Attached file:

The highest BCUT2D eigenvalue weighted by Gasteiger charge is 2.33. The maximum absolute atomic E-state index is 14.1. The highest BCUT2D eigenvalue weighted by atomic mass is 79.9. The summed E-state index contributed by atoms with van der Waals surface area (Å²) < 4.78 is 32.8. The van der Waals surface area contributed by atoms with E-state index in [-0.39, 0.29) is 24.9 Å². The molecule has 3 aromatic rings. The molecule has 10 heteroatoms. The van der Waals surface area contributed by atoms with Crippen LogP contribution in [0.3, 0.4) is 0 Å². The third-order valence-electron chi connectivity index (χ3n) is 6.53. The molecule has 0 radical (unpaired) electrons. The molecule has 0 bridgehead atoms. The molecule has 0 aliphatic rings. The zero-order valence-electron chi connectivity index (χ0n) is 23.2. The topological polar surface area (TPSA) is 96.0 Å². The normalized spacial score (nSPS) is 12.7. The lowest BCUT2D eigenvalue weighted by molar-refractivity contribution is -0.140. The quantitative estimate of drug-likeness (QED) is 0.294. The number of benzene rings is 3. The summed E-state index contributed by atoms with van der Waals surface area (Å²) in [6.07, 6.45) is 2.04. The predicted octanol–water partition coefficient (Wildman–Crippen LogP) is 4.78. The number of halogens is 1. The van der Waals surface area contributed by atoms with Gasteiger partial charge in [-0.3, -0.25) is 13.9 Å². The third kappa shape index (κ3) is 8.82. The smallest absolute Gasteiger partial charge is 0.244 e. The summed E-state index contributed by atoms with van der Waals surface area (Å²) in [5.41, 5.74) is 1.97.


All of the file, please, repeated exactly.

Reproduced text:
The highest BCUT2D eigenvalue weighted by Gasteiger charge is 2.33. The maximum absolute atomic E-state index is 14.1. The highest BCUT2D eigenvalue weighted by atomic mass is 79.9. The summed E-state index contributed by atoms with van der Waals surface area (Å²) < 4.78 is 32.8. The van der Waals surface area contributed by atoms with E-state index in [-0.39, 0.29) is 24.9 Å². The molecule has 3 aromatic rings. The molecule has 10 heteroatoms. The van der Waals surface area contributed by atoms with Crippen LogP contribution in [0.3, 0.4) is 0 Å². The third-order valence-electron chi connectivity index (χ3n) is 6.53. The molecule has 0 radical (unpaired) electrons. The molecule has 0 bridgehead atoms. The molecule has 0 aliphatic rings. The zero-order valence-electron chi connectivity index (χ0n) is 23.2. The topological polar surface area (TPSA) is 96.0 Å². The normalized spacial score (nSPS) is 12.7. The lowest BCUT2D eigenvalue weighted by molar-refractivity contribution is -0.140. The quantitative estimate of drug-likeness (QED) is 0.294. The number of benzene rings is 3. The summed E-state index contributed by atoms with van der Waals surface area (Å²) in [6.07, 6.45) is 2.04. The predicted octanol–water partition coefficient (Wildman–Crippen LogP) is 4.78. The number of halogens is 1. The van der Waals surface area contributed by atoms with Gasteiger partial charge in [-0.3, -0.25) is 13.9 Å². The third kappa shape index (κ3) is 8.82. The smallest absolute Gasteiger partial charge is 0.244 e. The summed E-state index contributed by atoms with van der Waals surface area (Å²) in [5.41, 5.74) is 1.97.